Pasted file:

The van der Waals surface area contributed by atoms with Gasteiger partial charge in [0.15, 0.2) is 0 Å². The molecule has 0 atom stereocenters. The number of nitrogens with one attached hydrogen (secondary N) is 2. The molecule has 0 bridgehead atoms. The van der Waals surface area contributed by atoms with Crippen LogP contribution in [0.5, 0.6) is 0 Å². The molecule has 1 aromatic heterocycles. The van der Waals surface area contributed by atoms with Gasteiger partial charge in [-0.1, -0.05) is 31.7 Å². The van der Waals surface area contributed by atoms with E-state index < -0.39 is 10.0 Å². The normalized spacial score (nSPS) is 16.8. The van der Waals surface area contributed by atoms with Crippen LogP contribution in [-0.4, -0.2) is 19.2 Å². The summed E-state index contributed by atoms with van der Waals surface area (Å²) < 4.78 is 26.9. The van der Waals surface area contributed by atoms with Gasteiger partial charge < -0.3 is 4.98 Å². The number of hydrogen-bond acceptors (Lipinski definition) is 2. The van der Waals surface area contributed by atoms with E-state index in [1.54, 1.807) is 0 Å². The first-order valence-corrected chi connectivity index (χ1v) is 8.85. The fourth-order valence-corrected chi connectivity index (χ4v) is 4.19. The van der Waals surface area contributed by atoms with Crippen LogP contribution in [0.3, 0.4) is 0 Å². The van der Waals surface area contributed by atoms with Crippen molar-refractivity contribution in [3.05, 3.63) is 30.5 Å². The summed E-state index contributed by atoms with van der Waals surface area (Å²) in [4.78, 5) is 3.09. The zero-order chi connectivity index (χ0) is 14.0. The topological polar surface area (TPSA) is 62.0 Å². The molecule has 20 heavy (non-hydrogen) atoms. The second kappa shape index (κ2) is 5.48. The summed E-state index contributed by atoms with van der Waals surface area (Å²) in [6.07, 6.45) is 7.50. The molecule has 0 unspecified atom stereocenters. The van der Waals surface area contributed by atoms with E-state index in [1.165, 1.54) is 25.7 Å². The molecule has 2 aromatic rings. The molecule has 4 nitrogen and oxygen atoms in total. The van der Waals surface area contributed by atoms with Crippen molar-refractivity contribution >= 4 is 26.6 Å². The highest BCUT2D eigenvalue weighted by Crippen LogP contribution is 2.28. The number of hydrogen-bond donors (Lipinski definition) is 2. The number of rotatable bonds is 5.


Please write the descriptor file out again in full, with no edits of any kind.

The van der Waals surface area contributed by atoms with Gasteiger partial charge in [0.15, 0.2) is 0 Å². The molecule has 0 atom stereocenters. The number of nitrogens with one attached hydrogen (secondary N) is 2. The molecule has 0 bridgehead atoms. The van der Waals surface area contributed by atoms with Crippen LogP contribution in [0.5, 0.6) is 0 Å². The molecule has 1 aromatic heterocycles. The van der Waals surface area contributed by atoms with Gasteiger partial charge in [-0.1, -0.05) is 31.7 Å². The van der Waals surface area contributed by atoms with E-state index < -0.39 is 10.0 Å². The normalized spacial score (nSPS) is 16.8. The van der Waals surface area contributed by atoms with Crippen LogP contribution in [-0.4, -0.2) is 19.2 Å². The summed E-state index contributed by atoms with van der Waals surface area (Å²) < 4.78 is 26.9. The van der Waals surface area contributed by atoms with Gasteiger partial charge < -0.3 is 4.98 Å². The number of hydrogen-bond acceptors (Lipinski definition) is 2. The van der Waals surface area contributed by atoms with E-state index in [1.54, 1.807) is 0 Å². The first-order valence-corrected chi connectivity index (χ1v) is 8.85. The fourth-order valence-corrected chi connectivity index (χ4v) is 4.19. The van der Waals surface area contributed by atoms with Crippen LogP contribution in [0.3, 0.4) is 0 Å². The van der Waals surface area contributed by atoms with Crippen molar-refractivity contribution in [3.05, 3.63) is 30.5 Å². The summed E-state index contributed by atoms with van der Waals surface area (Å²) in [4.78, 5) is 3.09. The zero-order chi connectivity index (χ0) is 14.0. The topological polar surface area (TPSA) is 62.0 Å². The molecule has 20 heavy (non-hydrogen) atoms. The second kappa shape index (κ2) is 5.48. The summed E-state index contributed by atoms with van der Waals surface area (Å²) in [6.07, 6.45) is 7.50. The molecule has 0 unspecified atom stereocenters. The van der Waals surface area contributed by atoms with E-state index in [1.165, 1.54) is 25.7 Å². The molecule has 2 aromatic rings. The molecule has 4 nitrogen and oxygen atoms in total. The van der Waals surface area contributed by atoms with Crippen molar-refractivity contribution >= 4 is 26.6 Å². The highest BCUT2D eigenvalue weighted by Crippen LogP contribution is 2.28. The number of hydrogen-bond donors (Lipinski definition) is 2. The number of rotatable bonds is 5.